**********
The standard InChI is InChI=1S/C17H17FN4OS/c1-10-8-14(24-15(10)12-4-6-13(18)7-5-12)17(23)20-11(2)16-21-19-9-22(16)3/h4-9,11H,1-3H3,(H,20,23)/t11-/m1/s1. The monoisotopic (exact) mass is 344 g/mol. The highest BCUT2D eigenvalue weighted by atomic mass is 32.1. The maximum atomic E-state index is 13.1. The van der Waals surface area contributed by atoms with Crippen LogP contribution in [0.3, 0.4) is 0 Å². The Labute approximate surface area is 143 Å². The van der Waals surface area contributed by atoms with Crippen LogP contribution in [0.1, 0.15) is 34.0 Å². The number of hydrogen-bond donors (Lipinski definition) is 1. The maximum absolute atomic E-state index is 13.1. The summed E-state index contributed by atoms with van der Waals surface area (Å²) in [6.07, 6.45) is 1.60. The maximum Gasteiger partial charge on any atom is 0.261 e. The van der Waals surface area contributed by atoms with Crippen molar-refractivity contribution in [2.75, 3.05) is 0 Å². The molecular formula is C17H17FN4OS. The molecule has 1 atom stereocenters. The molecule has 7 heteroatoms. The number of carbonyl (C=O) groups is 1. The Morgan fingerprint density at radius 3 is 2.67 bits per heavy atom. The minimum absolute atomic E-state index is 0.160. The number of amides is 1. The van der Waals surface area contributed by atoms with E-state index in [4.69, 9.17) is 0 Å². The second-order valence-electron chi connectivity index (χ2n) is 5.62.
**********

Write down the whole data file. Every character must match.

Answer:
The standard InChI is InChI=1S/C17H17FN4OS/c1-10-8-14(24-15(10)12-4-6-13(18)7-5-12)17(23)20-11(2)16-21-19-9-22(16)3/h4-9,11H,1-3H3,(H,20,23)/t11-/m1/s1. The monoisotopic (exact) mass is 344 g/mol. The highest BCUT2D eigenvalue weighted by atomic mass is 32.1. The maximum atomic E-state index is 13.1. The van der Waals surface area contributed by atoms with Crippen LogP contribution in [0.3, 0.4) is 0 Å². The Labute approximate surface area is 143 Å². The van der Waals surface area contributed by atoms with Crippen LogP contribution in [0.1, 0.15) is 34.0 Å². The number of hydrogen-bond donors (Lipinski definition) is 1. The maximum absolute atomic E-state index is 13.1. The summed E-state index contributed by atoms with van der Waals surface area (Å²) in [6.07, 6.45) is 1.60. The maximum Gasteiger partial charge on any atom is 0.261 e. The van der Waals surface area contributed by atoms with Crippen molar-refractivity contribution in [2.75, 3.05) is 0 Å². The molecular formula is C17H17FN4OS. The molecule has 1 atom stereocenters. The molecule has 7 heteroatoms. The number of carbonyl (C=O) groups is 1. The Morgan fingerprint density at radius 3 is 2.67 bits per heavy atom. The minimum absolute atomic E-state index is 0.160. The number of amides is 1. The van der Waals surface area contributed by atoms with E-state index in [4.69, 9.17) is 0 Å². The second-order valence-electron chi connectivity index (χ2n) is 5.62.